In a bid to get the charges dismissed, Cosby's new legal team, headed by prominent Los Angeles attorney Tom Mesereau, accused the district attorney of prosecutorial misconduct. In return, DA Kevin Steele tried to get Cosby's out-of-town lawyers removed from the trial, saying their filing showed a "reckless disregard for the truth."
The fight revolved around a woman, Marguerite Jackson, who worked at Temple University at the same time as Constand and who says Constand once told her she could accuse a celebrity of drugging and abusing her for money.
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The defense took a statement from Jackson in November 2016, and it was turned over to the DA in April 2017, shortly before the trial. Investigators from the DA's office then interviewed Jackson and succeeded in blocking her from testifying.
Cosby's team alleged that Steele hid the fact that his office had interviewed Jackson and claimed the notes from the meeting were destroyed.
"They went and interviewed her, so they knew what she said completely repudiated Andrea Constand's statement accusing Mr. Cosby of misconduct," defense lawyer Kathleen Bliss said.
But Steele said Cosby's previous defense lawyer was fully aware of the interview and there's no indication that notes were ever taken.
The DA said the defense claims were "at best incompetent and at worst unethical" and urged the judge to deny a motion that would have allowed Mesereau and several other attorneys to represent Cosby in a Pennsylvania court.
The judge denied the defense quest for a dismissal but said the lawyers could stay on the case for now. He hasn't yet ruled on whether Jackson can testify at the retrial.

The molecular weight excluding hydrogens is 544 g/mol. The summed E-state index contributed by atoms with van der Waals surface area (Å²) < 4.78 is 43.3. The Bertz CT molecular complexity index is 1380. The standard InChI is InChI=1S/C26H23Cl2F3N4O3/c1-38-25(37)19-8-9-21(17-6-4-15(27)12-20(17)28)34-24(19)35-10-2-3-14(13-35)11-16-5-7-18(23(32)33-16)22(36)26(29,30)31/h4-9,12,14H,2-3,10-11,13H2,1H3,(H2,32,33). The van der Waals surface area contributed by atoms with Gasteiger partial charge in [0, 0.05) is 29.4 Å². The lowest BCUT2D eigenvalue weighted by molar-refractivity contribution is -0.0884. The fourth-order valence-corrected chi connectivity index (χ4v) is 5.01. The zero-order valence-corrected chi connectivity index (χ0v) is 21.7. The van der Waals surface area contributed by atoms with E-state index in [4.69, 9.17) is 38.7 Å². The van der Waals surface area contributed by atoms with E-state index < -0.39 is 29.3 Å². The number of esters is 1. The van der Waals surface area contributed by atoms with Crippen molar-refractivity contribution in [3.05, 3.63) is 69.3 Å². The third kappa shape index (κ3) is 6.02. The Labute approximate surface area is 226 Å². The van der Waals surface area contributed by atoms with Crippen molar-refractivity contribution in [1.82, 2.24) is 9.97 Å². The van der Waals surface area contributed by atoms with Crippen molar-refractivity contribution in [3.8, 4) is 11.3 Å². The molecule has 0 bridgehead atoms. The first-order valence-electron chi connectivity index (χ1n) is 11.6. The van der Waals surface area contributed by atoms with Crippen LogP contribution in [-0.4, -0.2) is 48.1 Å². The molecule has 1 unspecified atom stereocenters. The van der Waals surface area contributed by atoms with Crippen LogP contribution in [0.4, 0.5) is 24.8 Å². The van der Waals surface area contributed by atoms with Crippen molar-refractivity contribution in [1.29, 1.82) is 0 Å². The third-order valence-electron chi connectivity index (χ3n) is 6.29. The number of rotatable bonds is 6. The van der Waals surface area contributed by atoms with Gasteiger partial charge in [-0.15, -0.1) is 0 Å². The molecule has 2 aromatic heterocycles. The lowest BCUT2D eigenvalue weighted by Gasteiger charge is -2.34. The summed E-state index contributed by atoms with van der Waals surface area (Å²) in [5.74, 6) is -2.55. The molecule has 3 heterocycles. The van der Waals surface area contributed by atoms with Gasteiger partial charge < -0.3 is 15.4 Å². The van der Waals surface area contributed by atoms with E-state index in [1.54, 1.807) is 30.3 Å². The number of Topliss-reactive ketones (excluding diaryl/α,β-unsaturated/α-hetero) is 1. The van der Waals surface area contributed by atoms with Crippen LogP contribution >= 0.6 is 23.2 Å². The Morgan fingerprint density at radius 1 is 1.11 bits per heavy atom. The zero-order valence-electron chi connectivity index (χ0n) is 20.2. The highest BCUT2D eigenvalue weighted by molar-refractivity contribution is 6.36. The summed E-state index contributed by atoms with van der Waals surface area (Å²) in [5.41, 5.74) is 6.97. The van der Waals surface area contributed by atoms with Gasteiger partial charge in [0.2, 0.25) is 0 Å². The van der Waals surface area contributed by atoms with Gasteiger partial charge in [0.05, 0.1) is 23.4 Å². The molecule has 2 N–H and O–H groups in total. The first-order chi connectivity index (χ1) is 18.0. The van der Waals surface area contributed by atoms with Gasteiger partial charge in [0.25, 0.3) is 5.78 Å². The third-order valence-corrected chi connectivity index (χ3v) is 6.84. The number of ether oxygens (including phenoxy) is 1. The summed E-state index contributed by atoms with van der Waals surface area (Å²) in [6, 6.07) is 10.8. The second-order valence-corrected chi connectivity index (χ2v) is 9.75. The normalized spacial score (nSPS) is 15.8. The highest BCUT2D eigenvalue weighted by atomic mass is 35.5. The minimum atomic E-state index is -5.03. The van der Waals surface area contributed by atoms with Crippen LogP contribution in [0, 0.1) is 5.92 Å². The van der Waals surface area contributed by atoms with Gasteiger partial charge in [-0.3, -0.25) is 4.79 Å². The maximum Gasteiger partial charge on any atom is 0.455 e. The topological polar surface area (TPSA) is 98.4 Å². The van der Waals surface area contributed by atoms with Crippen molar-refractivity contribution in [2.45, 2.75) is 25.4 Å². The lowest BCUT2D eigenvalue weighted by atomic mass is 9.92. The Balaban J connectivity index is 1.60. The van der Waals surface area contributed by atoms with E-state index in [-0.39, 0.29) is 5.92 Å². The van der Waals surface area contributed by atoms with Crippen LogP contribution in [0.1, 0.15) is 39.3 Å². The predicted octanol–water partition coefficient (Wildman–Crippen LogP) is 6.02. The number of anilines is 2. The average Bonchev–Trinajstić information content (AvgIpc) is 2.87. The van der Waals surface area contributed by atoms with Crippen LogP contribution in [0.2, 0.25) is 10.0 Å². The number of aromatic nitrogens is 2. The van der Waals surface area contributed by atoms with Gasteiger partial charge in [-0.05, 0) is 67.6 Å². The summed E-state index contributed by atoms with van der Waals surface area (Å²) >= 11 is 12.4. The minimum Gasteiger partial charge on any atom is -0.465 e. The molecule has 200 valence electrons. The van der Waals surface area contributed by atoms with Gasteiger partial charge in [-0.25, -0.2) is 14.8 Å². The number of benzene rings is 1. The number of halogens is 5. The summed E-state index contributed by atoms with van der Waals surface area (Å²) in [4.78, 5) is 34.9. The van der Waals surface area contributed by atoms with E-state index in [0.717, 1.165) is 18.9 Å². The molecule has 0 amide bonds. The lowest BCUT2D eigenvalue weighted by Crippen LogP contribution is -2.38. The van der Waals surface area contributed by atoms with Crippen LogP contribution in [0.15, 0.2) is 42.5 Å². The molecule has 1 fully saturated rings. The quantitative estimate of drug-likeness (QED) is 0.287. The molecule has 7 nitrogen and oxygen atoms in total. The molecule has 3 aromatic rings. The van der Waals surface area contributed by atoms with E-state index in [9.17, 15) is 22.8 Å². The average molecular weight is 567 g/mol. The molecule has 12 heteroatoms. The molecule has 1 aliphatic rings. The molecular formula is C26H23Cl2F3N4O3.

He also denied another defense motion for a dismissal on the grounds that the 12-year statute of limitations had passed.
Constand says Cosby gave her pills that incapacitated her and then sexually assaulted her sometime in January 2004. Pennsylvania prosecutors brought charges in December 2015, just under the deadline — after dozens of women had lodged misconduct accusations against the man once known as "America's Dad," who denies any wrongdoing.
But the defense says that while Constand testified that she called Cosby to be let into his estate on the night in question, her own phone records show no calls were placed to the house in January 2004. The judge said that was a matter for the jury to consider, not for him to decide before trial.
O'Neill has already announced he will not immediately rule on the most crucial matter before him: whether other women who say Cosby drugged and abused them can tell their stories to the jury to show a pattern of behavior.
The idea behind it is that the more something happens, the less likely it is an accident. By putting 19 other women with allegations similar to Constand's on the stand, prosecutors can argue that Cosby had to known exactly what he was doing when he gave Constand pills and that she was unable to consent.
"The defendant systematically engaged in a signature pattern," Assistant DA Adrienne Jappe argued. "It is improbable for him to be innocently enmeshed in this."
The judge has to weigh the value of the so-called prior bad act witnesses to the prosecution's case against the likelihood they would unfairly prejudice the jury against Cosby. His defense team will get a chance to challenge the use of the witnesses when the hearing continues Tuesday.
The two sides can't even agree on what to call the 19 women. The DA refers to them as "victims," and the defense says they should be called "accusers."
O'Neill said he will decide before trial. For now, he said, "call them what you want to call them."